What's New in Health and Life Sciences
News from the European Commission
EUROPA - Research and Innovation: What's New in Health and life sciences
EUROPA - Research What's New in Health and life sciences. This RSS feed includes the most recent updates to the European Commission's Research and Innovation web site on Europa in the area of Health and life sciences. The last (or, in some news readers, the first) item of this feed will take you to the Health web site. For more RSS news feeds visit http://ec.europa.eu/research/index.cfm?pg=rss
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Millions of Europeans suffering from one of the many rare diseases will have a new hope for improved diagnostics and better treatments and care, resulting in enhanced quality of life. This is thanks to a new research partnership launched by the European Commission.
With a better understanding of how Klebsiella Pneumoniae evades our body's immune system, researchers with the EU-funded U-KARE project are developing new treatments based on boosting our defences against the potentially deadly disease.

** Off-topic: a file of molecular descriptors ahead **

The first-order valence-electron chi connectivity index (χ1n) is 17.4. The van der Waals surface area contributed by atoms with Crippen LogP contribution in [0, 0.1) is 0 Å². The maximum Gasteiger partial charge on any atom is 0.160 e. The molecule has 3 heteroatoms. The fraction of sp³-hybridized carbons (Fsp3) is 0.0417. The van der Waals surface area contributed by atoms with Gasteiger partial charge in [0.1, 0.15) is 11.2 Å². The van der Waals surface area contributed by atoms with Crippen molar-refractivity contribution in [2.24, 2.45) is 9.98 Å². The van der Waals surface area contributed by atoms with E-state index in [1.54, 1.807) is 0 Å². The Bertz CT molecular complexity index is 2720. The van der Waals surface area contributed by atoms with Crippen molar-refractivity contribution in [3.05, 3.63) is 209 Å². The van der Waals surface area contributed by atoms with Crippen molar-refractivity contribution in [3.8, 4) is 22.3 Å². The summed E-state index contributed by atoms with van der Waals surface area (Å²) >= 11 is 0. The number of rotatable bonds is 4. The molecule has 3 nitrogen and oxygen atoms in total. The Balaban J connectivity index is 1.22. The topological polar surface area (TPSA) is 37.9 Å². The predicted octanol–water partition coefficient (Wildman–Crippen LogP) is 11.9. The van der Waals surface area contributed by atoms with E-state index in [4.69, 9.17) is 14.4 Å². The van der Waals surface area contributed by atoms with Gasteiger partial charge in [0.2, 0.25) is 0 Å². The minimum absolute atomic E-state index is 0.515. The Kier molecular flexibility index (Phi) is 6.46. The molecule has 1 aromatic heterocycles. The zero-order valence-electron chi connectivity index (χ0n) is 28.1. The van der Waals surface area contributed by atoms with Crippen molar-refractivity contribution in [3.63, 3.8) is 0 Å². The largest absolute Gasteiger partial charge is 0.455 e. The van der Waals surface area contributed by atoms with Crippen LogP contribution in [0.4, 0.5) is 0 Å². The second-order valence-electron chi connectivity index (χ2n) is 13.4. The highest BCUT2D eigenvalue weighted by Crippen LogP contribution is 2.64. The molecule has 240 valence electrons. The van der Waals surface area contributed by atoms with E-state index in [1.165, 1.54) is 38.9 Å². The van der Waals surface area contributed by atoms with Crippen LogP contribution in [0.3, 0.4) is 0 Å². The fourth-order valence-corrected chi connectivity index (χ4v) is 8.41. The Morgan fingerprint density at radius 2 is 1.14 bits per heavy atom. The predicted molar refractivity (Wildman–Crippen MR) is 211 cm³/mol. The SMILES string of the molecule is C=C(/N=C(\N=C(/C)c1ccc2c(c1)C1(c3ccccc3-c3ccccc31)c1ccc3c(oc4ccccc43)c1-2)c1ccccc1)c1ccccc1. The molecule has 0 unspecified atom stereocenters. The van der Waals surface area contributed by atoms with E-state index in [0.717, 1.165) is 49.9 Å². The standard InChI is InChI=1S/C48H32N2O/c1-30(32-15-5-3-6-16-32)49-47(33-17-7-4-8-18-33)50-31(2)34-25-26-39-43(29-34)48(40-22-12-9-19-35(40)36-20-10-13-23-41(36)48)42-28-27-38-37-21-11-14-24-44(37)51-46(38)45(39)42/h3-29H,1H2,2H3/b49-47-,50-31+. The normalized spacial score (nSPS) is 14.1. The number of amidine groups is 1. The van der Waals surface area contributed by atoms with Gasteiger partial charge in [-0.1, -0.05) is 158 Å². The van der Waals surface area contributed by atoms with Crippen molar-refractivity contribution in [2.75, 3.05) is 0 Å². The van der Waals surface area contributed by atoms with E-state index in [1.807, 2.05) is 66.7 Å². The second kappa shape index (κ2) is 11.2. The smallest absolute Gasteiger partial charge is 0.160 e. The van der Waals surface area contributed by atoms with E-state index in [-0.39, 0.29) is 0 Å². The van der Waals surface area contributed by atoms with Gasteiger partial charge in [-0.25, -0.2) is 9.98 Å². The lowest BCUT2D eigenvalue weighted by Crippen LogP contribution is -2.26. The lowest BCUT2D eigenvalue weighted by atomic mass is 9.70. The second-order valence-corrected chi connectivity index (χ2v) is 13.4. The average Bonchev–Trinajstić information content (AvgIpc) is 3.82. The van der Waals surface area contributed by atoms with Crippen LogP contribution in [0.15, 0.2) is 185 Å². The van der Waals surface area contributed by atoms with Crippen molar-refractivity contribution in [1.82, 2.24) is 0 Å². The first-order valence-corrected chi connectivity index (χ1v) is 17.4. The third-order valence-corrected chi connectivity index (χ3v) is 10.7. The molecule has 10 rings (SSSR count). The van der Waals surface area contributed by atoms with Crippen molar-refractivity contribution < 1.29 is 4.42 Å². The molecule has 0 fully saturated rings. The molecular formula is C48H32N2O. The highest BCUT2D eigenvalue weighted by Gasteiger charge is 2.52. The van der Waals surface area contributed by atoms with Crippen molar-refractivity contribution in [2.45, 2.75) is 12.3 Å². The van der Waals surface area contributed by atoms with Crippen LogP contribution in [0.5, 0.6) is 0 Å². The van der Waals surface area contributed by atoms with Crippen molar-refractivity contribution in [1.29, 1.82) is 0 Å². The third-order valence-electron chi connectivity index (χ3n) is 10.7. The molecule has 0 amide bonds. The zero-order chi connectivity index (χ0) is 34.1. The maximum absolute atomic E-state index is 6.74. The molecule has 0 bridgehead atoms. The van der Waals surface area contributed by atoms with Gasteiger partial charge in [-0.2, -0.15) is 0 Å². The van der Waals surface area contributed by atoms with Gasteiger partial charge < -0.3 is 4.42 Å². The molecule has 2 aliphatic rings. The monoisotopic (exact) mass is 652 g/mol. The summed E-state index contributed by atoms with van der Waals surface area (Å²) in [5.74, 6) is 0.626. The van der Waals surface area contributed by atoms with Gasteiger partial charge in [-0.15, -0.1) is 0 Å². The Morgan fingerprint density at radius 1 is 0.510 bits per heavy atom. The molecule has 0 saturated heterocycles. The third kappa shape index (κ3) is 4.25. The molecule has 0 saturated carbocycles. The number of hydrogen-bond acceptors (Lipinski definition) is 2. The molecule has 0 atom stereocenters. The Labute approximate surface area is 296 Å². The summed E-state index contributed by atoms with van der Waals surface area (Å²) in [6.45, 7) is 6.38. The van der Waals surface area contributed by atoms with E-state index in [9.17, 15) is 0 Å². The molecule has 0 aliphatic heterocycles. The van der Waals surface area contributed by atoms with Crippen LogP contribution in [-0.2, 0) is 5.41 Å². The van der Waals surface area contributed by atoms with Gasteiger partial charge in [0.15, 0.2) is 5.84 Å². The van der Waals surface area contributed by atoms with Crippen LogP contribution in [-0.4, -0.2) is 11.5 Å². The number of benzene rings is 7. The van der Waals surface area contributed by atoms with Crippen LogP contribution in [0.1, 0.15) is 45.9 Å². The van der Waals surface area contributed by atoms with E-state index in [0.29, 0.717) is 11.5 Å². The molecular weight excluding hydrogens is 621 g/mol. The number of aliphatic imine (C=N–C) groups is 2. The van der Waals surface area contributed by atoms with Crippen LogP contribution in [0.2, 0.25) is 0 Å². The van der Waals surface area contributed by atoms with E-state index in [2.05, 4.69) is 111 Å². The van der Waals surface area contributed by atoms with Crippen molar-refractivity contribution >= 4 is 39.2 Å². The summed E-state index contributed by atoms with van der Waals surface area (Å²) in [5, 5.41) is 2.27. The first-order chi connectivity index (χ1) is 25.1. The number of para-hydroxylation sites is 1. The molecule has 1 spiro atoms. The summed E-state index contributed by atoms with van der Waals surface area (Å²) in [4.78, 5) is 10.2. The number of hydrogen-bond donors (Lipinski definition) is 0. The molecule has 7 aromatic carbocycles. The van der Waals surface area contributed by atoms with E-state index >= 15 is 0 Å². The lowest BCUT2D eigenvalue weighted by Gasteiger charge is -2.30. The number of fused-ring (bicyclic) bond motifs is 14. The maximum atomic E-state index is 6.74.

Humankind has always had a fascination with the brain - how it develops, how it works and how things can go wrong. By tracking a neuron's path through the brain, neuroscientists with the EU-funded MOMECODE project have given us new insight into how the brain develops.
The EU-funded UPECBCG project set out to study the bladder's immune system, with the aim of advancing our understanding of UTI and bladder cancer to improve treatment of these diseases.
Cells are packed with proteins, encoded by the recipes in our genes. An EU-funded researcher has discovered key differences in protein production between healthy cells and tumours, revealing exciting potential avenues for the development of future cancer treatments.
The European Spallation Source (ESS) will be the world's most powerful source of neutrons, a key tool in advancing materials science and technological progress. An EU-funded project has supported the development of ESS, which could lead to scientific breakthroughs that improve our quality of life.
A new generation of particle accelerators will help physicists explore the mysteries of the universe, provide engineers with novel tools to combat pollution and enable doctors to treat cancer more effectively. An EU-funded project is leading the advance, developing technologies that are set to have a profound impact on science and society.
EU-funded researchers are leading efforts to develop a functional cure for HIV using innovative therapeutic vaccines to halt the progression of the devastating virus, increase the availability and affordability of treatment, and improve patients' quality of life.
An emotionally intelligent, partially autonomous social robot could help children with autism spectrum disorder improve their social skills, according to EU-funded researchers who have been developing the next generation of robot-enhanced therapy.